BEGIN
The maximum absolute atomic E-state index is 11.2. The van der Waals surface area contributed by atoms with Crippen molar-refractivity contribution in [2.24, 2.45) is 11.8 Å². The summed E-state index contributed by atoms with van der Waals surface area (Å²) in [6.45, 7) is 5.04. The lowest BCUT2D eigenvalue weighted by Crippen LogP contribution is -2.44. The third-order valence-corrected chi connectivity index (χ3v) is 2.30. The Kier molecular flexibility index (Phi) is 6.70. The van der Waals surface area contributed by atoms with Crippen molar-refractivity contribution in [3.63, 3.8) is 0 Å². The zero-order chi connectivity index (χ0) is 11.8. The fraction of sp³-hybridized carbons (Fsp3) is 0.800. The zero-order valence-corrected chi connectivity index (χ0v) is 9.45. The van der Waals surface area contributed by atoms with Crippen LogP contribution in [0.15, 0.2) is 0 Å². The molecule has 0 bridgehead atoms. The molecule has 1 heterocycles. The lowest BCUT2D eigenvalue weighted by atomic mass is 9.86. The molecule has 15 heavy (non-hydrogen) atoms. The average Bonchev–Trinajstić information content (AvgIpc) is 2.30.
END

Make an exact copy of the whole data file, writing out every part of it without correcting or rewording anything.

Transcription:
The maximum absolute atomic E-state index is 11.2. The van der Waals surface area contributed by atoms with Crippen molar-refractivity contribution in [2.24, 2.45) is 11.8 Å². The summed E-state index contributed by atoms with van der Waals surface area (Å²) in [6.45, 7) is 5.04. The lowest BCUT2D eigenvalue weighted by Crippen LogP contribution is -2.44. The third-order valence-corrected chi connectivity index (χ3v) is 2.30. The Kier molecular flexibility index (Phi) is 6.70. The van der Waals surface area contributed by atoms with Crippen molar-refractivity contribution in [3.63, 3.8) is 0 Å². The zero-order chi connectivity index (χ0) is 11.8. The fraction of sp³-hybridized carbons (Fsp3) is 0.800. The zero-order valence-corrected chi connectivity index (χ0v) is 9.45. The van der Waals surface area contributed by atoms with Crippen LogP contribution in [0.15, 0.2) is 0 Å². The molecule has 0 bridgehead atoms. The molecule has 1 heterocycles. The lowest BCUT2D eigenvalue weighted by atomic mass is 9.86. The molecule has 15 heavy (non-hydrogen) atoms. The average Bonchev–Trinajstić information content (AvgIpc) is 2.30.